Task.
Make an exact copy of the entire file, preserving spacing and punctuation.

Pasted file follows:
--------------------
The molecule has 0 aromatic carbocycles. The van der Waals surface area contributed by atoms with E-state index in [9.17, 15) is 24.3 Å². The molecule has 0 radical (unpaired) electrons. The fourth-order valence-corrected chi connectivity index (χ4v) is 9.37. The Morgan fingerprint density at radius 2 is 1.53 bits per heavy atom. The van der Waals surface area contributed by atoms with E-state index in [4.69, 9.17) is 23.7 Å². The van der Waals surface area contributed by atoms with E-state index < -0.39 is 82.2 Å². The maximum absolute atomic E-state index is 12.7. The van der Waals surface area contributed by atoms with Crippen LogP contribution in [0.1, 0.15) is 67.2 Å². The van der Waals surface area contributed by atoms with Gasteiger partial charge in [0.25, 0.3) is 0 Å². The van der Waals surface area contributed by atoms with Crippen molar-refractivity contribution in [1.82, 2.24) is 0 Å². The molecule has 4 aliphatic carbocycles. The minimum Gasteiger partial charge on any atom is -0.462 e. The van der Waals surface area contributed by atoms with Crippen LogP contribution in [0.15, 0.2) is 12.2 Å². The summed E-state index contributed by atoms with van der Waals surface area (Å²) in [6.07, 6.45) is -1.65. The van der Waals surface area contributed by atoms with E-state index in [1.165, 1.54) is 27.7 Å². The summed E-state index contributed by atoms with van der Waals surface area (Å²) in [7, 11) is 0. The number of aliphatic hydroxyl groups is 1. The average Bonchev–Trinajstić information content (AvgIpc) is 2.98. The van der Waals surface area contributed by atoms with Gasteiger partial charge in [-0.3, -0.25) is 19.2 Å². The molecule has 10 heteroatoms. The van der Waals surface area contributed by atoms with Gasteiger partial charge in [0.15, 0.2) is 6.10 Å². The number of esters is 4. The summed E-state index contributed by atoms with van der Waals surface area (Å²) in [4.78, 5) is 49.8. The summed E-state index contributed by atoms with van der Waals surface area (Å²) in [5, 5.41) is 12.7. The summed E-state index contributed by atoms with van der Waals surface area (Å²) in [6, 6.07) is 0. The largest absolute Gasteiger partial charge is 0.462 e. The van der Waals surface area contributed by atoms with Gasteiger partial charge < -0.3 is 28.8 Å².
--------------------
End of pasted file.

The molecule has 0 aromatic carbocycles. The van der Waals surface area contributed by atoms with E-state index in [9.17, 15) is 24.3 Å². The molecule has 0 radical (unpaired) electrons. The fourth-order valence-corrected chi connectivity index (χ4v) is 9.37. The Morgan fingerprint density at radius 2 is 1.53 bits per heavy atom. The van der Waals surface area contributed by atoms with E-state index in [4.69, 9.17) is 23.7 Å². The van der Waals surface area contributed by atoms with E-state index < -0.39 is 82.2 Å². The maximum absolute atomic E-state index is 12.7. The van der Waals surface area contributed by atoms with Crippen LogP contribution in [0.1, 0.15) is 67.2 Å². The van der Waals surface area contributed by atoms with Gasteiger partial charge in [0.25, 0.3) is 0 Å². The van der Waals surface area contributed by atoms with Crippen molar-refractivity contribution in [1.82, 2.24) is 0 Å². The molecule has 4 aliphatic carbocycles. The minimum Gasteiger partial charge on any atom is -0.462 e. The van der Waals surface area contributed by atoms with Crippen LogP contribution in [0.15, 0.2) is 12.2 Å². The summed E-state index contributed by atoms with van der Waals surface area (Å²) in [6.07, 6.45) is -1.65. The van der Waals surface area contributed by atoms with E-state index in [1.165, 1.54) is 27.7 Å². The summed E-state index contributed by atoms with van der Waals surface area (Å²) in [7, 11) is 0. The number of aliphatic hydroxyl groups is 1. The average Bonchev–Trinajstić information content (AvgIpc) is 2.98. The van der Waals surface area contributed by atoms with Gasteiger partial charge in [-0.3, -0.25) is 19.2 Å². The molecule has 10 heteroatoms. The van der Waals surface area contributed by atoms with Gasteiger partial charge in [0.15, 0.2) is 6.10 Å². The number of esters is 4. The summed E-state index contributed by atoms with van der Waals surface area (Å²) in [4.78, 5) is 49.8. The summed E-state index contributed by atoms with van der Waals surface area (Å²) in [5, 5.41) is 12.7. The summed E-state index contributed by atoms with van der Waals surface area (Å²) in [6, 6.07) is 0. The largest absolute Gasteiger partial charge is 0.462 e. The van der Waals surface area contributed by atoms with Gasteiger partial charge < -0.3 is 28.8 Å².